Setting Rules on Biotechnology Trade NY Times
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February 15, 1999
Setting Rules on Biotechnology Trade
By ANDREW POLLACK
Delegates from about 170 nations are meeting this week to
complete an international
biotechnology safety treaty that the United States government
and many American companies fear
could greatly restrict exports of food and other products made
using genetic engineering.
The Biosafety Protocol, which is being negotiated in Cartagena,
Colombia, would require that
exports of genetically modified organisms be approved in advance by
the importing country.
The negotiations are an outgrowth of the Convention on Biological
Diversity drawn up at the Earth
Summit in Rio de Janeiro in 1992. They are scheduled because of
concern that the release of
genetically modified plants and animals into the environment.
In genetically altering an organism, genes from one species may be
spliced into another to confer
certain desirable traits, like resistance to blights or pests. One
concern is that these enhanced
organisms could overtake and displace native species, reducing the
variety of the gene pool.
But Washington and many American companies say such new rules could
impede tens of billions of
dollars of annual exports of seeds, grains and perhaps even
products like breakfast cereal made from
genetically modified corn, or blue jeans made using genetically
"It could create enormous disruption to existing patterns of
international trade with no benefits to the
environment or human health," said Val Giddings, vice president for
food and agriculture at the
Biotechnology Industry Organization, a trade group. "Some of the
proposals would put in place a
draconian regime that we have never seen before except for highly
toxic and hazardous substances."
Washington thinks it is appropriate to have a treaty covering
genetically modified seeds, said Rafe
Pomerance, deputy assistant secretary of state for environment and
development and head of the
American delegation in Cartagena.
What worries the government and American companies is that some
nations are proposing that the
new rules cover not only seeds, plants and animals but also
genetically altered corn, soy beans and
other agricultural commodities. Some proposals would go even
further and apply the treaty to
products made using genetic engineering, like pharmaceuticals,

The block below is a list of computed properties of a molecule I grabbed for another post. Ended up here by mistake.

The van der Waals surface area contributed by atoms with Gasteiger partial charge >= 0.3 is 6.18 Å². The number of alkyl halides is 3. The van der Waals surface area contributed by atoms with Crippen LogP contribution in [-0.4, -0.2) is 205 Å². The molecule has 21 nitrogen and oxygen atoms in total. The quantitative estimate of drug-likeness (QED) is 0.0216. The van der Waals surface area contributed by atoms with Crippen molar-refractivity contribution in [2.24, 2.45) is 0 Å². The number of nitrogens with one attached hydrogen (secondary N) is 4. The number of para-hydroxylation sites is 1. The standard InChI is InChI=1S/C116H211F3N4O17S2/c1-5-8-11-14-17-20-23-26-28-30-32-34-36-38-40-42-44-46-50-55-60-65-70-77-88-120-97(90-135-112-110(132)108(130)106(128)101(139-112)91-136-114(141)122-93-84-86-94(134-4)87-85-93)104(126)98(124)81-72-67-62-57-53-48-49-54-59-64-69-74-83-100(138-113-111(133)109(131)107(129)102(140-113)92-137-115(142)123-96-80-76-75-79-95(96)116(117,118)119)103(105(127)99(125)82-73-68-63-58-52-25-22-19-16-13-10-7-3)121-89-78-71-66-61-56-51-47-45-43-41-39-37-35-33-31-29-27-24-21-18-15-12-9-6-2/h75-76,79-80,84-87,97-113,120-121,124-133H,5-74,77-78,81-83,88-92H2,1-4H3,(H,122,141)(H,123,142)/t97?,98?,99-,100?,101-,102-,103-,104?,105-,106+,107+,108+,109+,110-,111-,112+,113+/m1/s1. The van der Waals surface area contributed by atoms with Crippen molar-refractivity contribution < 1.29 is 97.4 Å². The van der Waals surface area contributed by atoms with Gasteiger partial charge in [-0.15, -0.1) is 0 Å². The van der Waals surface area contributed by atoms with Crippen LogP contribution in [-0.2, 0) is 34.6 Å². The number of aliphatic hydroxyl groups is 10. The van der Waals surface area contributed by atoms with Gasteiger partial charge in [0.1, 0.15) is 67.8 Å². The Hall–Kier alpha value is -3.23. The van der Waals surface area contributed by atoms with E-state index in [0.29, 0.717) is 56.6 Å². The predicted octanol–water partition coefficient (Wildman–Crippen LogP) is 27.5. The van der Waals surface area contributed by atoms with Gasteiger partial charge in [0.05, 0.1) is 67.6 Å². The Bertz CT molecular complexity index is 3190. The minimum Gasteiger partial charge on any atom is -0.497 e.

cookies made from genetically altered
grain, or even paper containing corn starch made from genetically
"The protocol is being written to cover living modified organisms
which have the potential to
threaten the environment," said Steven Daugherty, director of
government and industry relations at
Pioneer Hi-Bred International, the world's largest seed company.
"It's hard to see how corn starch fits
The United States exports more than $50 billion of agricultural
products each year. And an increasing
share of the major crops are genetically engineered. Genetically
engineered crops accounted for 25
percent of the corn acreage planted in the United States last year,
38 percent of the soy bean acreage
and 45 percent of the cotton acreage, according to the
Biotechnology Industry Organization.
But many other nations, including those in Europe, have resisted
genetically engineered seeds and
foods, worried that not enough is known about the possible effects
on human health and the
environment. Indeed, one argument American industry makes against
the Biosafety Protocol is that it
is not needed because countries already can and do restrict
Kristin Dawkins, a director at the Institute for Agriculture and
Trade Policy, a nonprofit organization
based in Minneapolis that deals with farming policy, said it is
legitimate for the treaty to apply to
food because there could be risks to animals and humans from the
ingestion of genetically modified
food. Possible dangers could include the spread of toxins,
allergies or resistance to antibiotics.
In a letter sent to Vice President Al Gore last week, her group and
other farm, environmental and
consumer groups from around the world urged the United States to
"demonstrate flexibility" in the
negotiations and not act like "a brutish lobbyist for corporate
It is still not clear how the treaty will turn out, or even if an
agreement will be reached. There are
deep disagreements not only about which products will be covered
but also on fundamental questions
like whether products made with genetic engineering should be
labeled as such, whether creators of
such products should be liable for damages, and how any conflict
between the protocol and the rules
of the World Trade Organization would be resolved.
The United States will take part in the negotiations but will not
be able to vote because it never
ratified the 1992 biological diversity treaty, which was opposed by
many Senate Republicans. "This
has constrained our ability to work in these negotiations," said
Pomerance of the State Department.
Washington's position in the negotiations is generally supported by
other big agricultural exporters
like Canada, Australia and Argentina, according to industry and
environmental group officials who
have been following the talks, which began a few years ago.
Ethiopia leads a group of African nations, many of them in the
tropics with abundant biodiversity,
which are pushing for the widest scope and most stringent rules.
The European Union is somewhere
in the middle.
The nations that signed the 1992 biological diversity treaty are
scheduled to meet next Monday and
Tuesday in Cartagena to formally approve the language of the new
treaty that will be drawn up by a
working group this week. The treaty would take effect after a
certain, as yet undetermined, number of
nations ratify it.
Copyright 1999 The New York Times Company